Does white light contain only the wavelengths of visible spectrum (i.e only from 400nm to 800nm)?
It seems that, to receive the name of white light, it may or may not contain contributions of the non visible range of the spectrum. So white light may be considered a class containing several different states of the EM field.
There are many definitions of "white light", none are truly quantitative. For example:
"Apparently colourless light, for example ordinary daylight. It contains all the wavelengths of the visible spectrum at equal intensity."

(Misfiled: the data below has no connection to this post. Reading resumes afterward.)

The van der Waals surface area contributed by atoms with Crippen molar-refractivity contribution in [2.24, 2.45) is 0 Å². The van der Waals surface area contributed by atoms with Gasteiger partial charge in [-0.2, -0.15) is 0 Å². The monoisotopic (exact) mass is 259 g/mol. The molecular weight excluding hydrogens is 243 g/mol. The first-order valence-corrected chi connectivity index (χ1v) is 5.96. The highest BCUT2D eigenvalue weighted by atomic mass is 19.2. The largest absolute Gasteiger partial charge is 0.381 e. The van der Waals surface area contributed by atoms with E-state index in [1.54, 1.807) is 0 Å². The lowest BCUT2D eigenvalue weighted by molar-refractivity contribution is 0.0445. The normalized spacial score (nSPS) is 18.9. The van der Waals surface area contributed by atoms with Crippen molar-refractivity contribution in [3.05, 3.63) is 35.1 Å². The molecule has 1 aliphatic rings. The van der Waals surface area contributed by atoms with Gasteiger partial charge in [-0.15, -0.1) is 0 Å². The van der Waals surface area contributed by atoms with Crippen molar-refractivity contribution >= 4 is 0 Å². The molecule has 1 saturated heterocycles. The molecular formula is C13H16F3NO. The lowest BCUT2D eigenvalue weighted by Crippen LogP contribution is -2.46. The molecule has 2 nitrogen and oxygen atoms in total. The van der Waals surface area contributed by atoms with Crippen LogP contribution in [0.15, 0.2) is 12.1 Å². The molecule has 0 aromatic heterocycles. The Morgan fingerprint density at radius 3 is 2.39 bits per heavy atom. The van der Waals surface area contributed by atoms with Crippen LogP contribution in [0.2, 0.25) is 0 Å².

"light perceived by the eye as having the same color as sunlight at noon."
"the complete mixture of all of the wavelengths of the visible spectrum."
Some are contradictory, e.g. sunlight at noon does not have equal intensities of all wavelengths in the visible spectrum. But none that I found excluded radiation of nonvisible wavelengths. Herschel discovered IR by noting that there was energy in "white sunlight" beyond visible red.
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